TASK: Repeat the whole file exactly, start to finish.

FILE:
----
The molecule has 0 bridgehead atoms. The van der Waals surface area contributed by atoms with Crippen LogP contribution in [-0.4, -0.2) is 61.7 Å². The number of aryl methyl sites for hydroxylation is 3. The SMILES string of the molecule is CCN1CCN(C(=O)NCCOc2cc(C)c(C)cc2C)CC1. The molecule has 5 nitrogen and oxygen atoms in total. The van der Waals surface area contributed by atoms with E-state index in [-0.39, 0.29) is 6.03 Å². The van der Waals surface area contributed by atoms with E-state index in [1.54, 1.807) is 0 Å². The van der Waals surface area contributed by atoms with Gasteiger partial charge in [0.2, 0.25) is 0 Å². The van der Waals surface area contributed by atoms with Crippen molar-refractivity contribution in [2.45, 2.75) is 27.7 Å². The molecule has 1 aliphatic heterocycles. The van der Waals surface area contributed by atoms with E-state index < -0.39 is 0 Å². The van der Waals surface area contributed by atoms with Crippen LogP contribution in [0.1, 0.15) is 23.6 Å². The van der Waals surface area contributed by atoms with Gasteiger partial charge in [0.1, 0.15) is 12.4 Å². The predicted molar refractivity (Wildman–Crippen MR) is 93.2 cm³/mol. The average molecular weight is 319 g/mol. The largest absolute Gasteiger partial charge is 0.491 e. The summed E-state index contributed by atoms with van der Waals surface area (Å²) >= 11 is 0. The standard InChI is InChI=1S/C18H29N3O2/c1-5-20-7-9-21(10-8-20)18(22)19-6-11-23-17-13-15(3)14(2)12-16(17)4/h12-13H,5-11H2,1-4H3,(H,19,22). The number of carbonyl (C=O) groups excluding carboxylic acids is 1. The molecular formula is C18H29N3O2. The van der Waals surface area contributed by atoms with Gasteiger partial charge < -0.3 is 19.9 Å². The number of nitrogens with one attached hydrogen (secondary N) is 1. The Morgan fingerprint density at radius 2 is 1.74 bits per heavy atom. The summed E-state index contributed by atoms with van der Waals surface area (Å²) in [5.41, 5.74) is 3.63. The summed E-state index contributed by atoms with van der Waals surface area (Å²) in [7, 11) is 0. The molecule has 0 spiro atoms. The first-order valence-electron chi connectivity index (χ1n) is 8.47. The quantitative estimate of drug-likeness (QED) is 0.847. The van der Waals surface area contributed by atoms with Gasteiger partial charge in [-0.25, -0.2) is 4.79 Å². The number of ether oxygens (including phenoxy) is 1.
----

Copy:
The molecule has 0 bridgehead atoms. The van der Waals surface area contributed by atoms with Crippen LogP contribution in [-0.4, -0.2) is 61.7 Å². The number of aryl methyl sites for hydroxylation is 3. The SMILES string of the molecule is CCN1CCN(C(=O)NCCOc2cc(C)c(C)cc2C)CC1. The molecule has 5 nitrogen and oxygen atoms in total. The van der Waals surface area contributed by atoms with E-state index in [-0.39, 0.29) is 6.03 Å². The van der Waals surface area contributed by atoms with E-state index in [1.54, 1.807) is 0 Å². The van der Waals surface area contributed by atoms with Gasteiger partial charge in [0.2, 0.25) is 0 Å². The van der Waals surface area contributed by atoms with Crippen molar-refractivity contribution in [2.45, 2.75) is 27.7 Å². The molecule has 1 aliphatic heterocycles. The van der Waals surface area contributed by atoms with E-state index < -0.39 is 0 Å². The van der Waals surface area contributed by atoms with Crippen LogP contribution in [0.1, 0.15) is 23.6 Å². The van der Waals surface area contributed by atoms with Gasteiger partial charge in [0.1, 0.15) is 12.4 Å². The predicted molar refractivity (Wildman–Crippen MR) is 93.2 cm³/mol. The average molecular weight is 319 g/mol. The largest absolute Gasteiger partial charge is 0.491 e. The summed E-state index contributed by atoms with van der Waals surface area (Å²) >= 11 is 0. The standard InChI is InChI=1S/C18H29N3O2/c1-5-20-7-9-21(10-8-20)18(22)19-6-11-23-17-13-15(3)14(2)12-16(17)4/h12-13H,5-11H2,1-4H3,(H,19,22). The number of carbonyl (C=O) groups excluding carboxylic acids is 1. The molecular formula is C18H29N3O2. The van der Waals surface area contributed by atoms with Gasteiger partial charge < -0.3 is 19.9 Å². The number of nitrogens with one attached hydrogen (secondary N) is 1. The Morgan fingerprint density at radius 2 is 1.74 bits per heavy atom. The summed E-state index contributed by atoms with van der Waals surface area (Å²) in [5.41, 5.74) is 3.63. The summed E-state index contributed by atoms with van der Waals surface area (Å²) in [7, 11) is 0. The molecule has 0 spiro atoms. The first-order valence-electron chi connectivity index (χ1n) is 8.47. The quantitative estimate of drug-likeness (QED) is 0.847. The van der Waals surface area contributed by atoms with Gasteiger partial charge in [-0.25, -0.2) is 4.79 Å². The number of ether oxygens (including phenoxy) is 1.